Introduction: Non-cognitive skills, particularly in terms of risk-aversion, future-orientation, and conscientiousness, grow with age, and this phenomenon is known as personality maturation. However, significant variability in maturation among individuals exists. The technology of cognitive/non-cognitive skill formation suggests that the growth of non-cognitive skills is contingent on cognitive skills or human capital in general. The completion of formal education is a quintessential form of human capital. The aim of this study is to test whether formal education indeed facilitates the improvement of non-cognitive skills during early adulthood and adulthood.] Methods: I used data from the National Longitudinal Study of Adolescent to Adult Health. The study sample consists of 9291 individuals, representative of U.S. adolescents in grades 7 through 12 in 1994. The longitudinal design of the data allowed the repeated measurement of their non-cognitive skills in adolescence (age < 18), early adulthood (between 18 and 25) and then in adulthood (>25). I used Latent Score Difference modeling to examine whether advancement in formal education through degree completion predicts within-individual change in non-cognitive skills in early adulthood and adulthood. Results: A steady increase in non-cognitive skills beyond adolescence was found. Independently of academic engagement during high school, parental socio-economic status, and adolescent non-cognitive skills, degree completion reported in early adulthood coincides with gains in non-cognitive skills since adolescence, and this positive feedback repeats itself in adulthood. Conclusions: Continued schooling facilitates personality maturation beyond adolescence. Given the profound effects of non-cognitive skills on various life outcomes, educational opportunities could alleviate social stratification.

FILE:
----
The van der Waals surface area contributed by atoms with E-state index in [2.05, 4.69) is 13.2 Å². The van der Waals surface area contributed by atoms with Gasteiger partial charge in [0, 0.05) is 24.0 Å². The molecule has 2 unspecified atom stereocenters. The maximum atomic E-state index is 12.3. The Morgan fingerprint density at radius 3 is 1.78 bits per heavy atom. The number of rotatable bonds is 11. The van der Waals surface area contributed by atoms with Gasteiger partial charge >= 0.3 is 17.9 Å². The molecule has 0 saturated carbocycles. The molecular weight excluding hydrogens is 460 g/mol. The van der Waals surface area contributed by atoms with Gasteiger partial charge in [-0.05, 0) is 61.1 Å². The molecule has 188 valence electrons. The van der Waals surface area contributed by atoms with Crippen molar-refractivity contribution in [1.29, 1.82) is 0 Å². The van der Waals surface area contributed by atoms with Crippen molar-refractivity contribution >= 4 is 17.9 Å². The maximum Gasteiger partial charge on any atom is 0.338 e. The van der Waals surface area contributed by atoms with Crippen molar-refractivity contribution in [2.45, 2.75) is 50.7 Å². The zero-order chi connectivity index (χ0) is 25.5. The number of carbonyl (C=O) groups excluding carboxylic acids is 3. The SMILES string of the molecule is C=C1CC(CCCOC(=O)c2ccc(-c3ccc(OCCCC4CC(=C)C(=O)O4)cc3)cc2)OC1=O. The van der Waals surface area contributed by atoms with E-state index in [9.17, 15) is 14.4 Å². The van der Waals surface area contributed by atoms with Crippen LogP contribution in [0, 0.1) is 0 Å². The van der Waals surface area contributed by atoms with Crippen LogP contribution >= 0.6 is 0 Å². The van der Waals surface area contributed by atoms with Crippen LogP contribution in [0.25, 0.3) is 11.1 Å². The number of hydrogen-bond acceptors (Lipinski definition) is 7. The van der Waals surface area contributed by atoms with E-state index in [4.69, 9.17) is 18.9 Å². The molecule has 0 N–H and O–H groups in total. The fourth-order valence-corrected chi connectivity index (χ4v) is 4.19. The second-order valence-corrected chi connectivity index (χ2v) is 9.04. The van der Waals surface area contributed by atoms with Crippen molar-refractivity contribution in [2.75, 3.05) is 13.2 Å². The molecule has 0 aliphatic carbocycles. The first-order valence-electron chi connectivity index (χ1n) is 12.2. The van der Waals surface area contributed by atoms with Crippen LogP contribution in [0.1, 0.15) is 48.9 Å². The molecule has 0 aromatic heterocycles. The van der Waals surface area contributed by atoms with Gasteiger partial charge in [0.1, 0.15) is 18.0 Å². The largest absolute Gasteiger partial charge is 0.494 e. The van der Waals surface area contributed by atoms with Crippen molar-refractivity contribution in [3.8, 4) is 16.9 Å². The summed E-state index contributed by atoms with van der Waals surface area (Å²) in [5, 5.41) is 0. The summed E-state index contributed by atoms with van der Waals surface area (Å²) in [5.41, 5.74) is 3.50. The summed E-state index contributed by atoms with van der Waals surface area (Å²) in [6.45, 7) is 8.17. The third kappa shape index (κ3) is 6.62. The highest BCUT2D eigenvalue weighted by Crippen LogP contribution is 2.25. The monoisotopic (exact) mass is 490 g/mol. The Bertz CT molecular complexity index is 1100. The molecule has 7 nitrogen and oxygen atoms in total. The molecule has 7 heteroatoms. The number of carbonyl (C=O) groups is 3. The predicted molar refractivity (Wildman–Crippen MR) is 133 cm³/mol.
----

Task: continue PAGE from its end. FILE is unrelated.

- Life course
- Longitudinal analysis
ASJC Scopus subject areas
- Pediatrics, Perinatology, and Child Health
- Social Psychology
- Developmental and Educational Psychology
- Psychiatry and Mental health